[~HUAWEI] ip ip-prefix PIT_PERU_sac_RS_IN deny 100.64.0.0 10 le 32   // rfc6598
    [~HUAWEI] ip ip-prefix PIT_PERU_sac_RS_IN deny 127.0.0.0 8 le 32     // rfc1122
    [~HUAWEI] ip ip-prefix PIT_PERU_sac_RS_IN deny 169.254.0.0 16 le 32  // rfc3927
    [~HUAWEI] ip ip-prefix PIT_PERU_sac_RS_IN deny 172.16.0.0 12 le 32   // rfc1918
    [~HUAWEI] ip ip-prefix PIT_PERU_sac_RS_IN deny 192.0.8.0 24 le 32    // rfc5737
    [~HUAWEI] ip ip-prefix PIT_PERU_sac_RS_IN deny 192.88.99.0 24 le 32  // rfc7526
    [~HUAWEI] ip ip-prefix PIT_PERU_sac_RS_IN deny 192.168.0.0 16 le 32  // rfc1918
    [~HUAWEI] ip ip-prefix PIT_PERU_sac_RS_IN deny 198.18.0.0 15 le 32   // rfc2544
    [~HUAWEI] ip ip-prefix PIT_PERU_sac_RS_IN deny 198.51.0.0 24 le 32   // rfc5737
    [~HUAWEI] ip ip-prefix PIT_PERU_sac_RS_IN deny 203.0.113.0 24 le 32  // rfc5737
    [~HUAWEI] ip ip-prefix PIT_PERU_sac_RS_IN deny 224.0.0.0 4 le 32     // multicast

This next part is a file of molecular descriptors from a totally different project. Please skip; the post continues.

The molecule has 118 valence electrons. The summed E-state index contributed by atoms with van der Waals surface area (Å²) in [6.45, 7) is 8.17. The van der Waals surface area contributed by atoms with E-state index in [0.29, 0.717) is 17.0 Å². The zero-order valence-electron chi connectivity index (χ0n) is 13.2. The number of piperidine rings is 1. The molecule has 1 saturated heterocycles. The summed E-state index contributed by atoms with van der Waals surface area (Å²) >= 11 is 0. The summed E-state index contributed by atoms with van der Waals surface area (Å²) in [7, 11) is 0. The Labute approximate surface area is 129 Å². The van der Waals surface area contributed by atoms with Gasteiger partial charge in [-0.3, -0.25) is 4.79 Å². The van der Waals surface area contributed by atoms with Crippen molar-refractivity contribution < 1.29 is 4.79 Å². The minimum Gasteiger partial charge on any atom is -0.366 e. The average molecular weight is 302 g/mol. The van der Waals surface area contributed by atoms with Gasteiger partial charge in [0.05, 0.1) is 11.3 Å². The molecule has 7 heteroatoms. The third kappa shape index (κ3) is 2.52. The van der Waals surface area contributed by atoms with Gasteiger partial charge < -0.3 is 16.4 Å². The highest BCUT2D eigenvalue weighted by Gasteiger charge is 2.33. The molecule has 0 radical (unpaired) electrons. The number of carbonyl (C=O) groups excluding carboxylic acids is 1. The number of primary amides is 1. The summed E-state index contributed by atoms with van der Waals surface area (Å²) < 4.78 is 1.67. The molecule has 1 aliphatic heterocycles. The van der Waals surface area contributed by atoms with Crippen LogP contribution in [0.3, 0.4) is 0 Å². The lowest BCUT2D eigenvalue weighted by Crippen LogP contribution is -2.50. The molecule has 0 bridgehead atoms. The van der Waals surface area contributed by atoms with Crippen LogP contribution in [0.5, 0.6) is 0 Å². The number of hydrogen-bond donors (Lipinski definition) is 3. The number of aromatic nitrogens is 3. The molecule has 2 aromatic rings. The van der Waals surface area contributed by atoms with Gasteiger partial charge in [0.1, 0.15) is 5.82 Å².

[~HUAWEI] ip ip-prefix PIT_PERU_sac_RS_IN deny 240.0.0.0 4 le 32     // reservadas
    [~HUAWEI] ip ip-prefix PIT_PERU_sac_RS_IN deny 0.0.0.0 0 greater-equal 25 // bogons filters prefixes smaller than a / 24
    [~HUAWEI] ip ip-prefix PIT_PERU_sac_RS_IN permit 0.0.0.0 0 le 32     // allow all the rest

    Ingress Filters (IN) IPv6

    Here we must accept all the prefixes that the Perú IX (PIT Peru sac) sends us except those that are recommended in the filtering of good practices.

     #filters that only allow receiving IPv6 route by default from the IP transit provider #
    [~HUAWEI] ip ipv6-prefix IP_TRANSIT_AS1200_IPv6_IN permit :: 0
    [~HUAWEI] ip ipv6-prefix IP_TRANSIT_AS1200_IPv6_IN deny :: 0 le 128